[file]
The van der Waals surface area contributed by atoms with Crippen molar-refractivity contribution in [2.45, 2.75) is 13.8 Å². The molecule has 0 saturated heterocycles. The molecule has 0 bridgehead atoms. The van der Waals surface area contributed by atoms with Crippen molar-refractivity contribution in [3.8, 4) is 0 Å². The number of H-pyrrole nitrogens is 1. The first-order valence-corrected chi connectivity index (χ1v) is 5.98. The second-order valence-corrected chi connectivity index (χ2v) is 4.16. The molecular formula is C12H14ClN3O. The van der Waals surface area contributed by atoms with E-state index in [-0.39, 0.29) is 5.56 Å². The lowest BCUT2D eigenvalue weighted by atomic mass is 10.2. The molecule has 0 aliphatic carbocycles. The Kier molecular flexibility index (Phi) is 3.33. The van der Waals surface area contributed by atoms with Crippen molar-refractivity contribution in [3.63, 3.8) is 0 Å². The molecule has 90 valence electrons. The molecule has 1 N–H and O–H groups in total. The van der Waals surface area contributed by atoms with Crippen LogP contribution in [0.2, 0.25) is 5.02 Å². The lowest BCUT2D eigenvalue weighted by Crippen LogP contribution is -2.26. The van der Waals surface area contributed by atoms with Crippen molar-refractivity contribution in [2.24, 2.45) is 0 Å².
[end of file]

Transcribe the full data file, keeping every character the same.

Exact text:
The van der Waals surface area contributed by atoms with Crippen molar-refractivity contribution in [2.45, 2.75) is 13.8 Å². The molecule has 0 saturated heterocycles. The molecule has 0 bridgehead atoms. The van der Waals surface area contributed by atoms with Crippen molar-refractivity contribution in [3.8, 4) is 0 Å². The number of H-pyrrole nitrogens is 1. The first-order valence-corrected chi connectivity index (χ1v) is 5.98. The second-order valence-corrected chi connectivity index (χ2v) is 4.16. The molecular formula is C12H14ClN3O. The van der Waals surface area contributed by atoms with E-state index in [-0.39, 0.29) is 5.56 Å². The lowest BCUT2D eigenvalue weighted by atomic mass is 10.2. The molecule has 0 aliphatic carbocycles. The Kier molecular flexibility index (Phi) is 3.33. The van der Waals surface area contributed by atoms with Crippen molar-refractivity contribution in [3.63, 3.8) is 0 Å². The molecule has 90 valence electrons. The molecule has 1 N–H and O–H groups in total. The van der Waals surface area contributed by atoms with Crippen LogP contribution in [0.2, 0.25) is 5.02 Å². The lowest BCUT2D eigenvalue weighted by Crippen LogP contribution is -2.26. The van der Waals surface area contributed by atoms with Crippen molar-refractivity contribution in [2.24, 2.45) is 0 Å².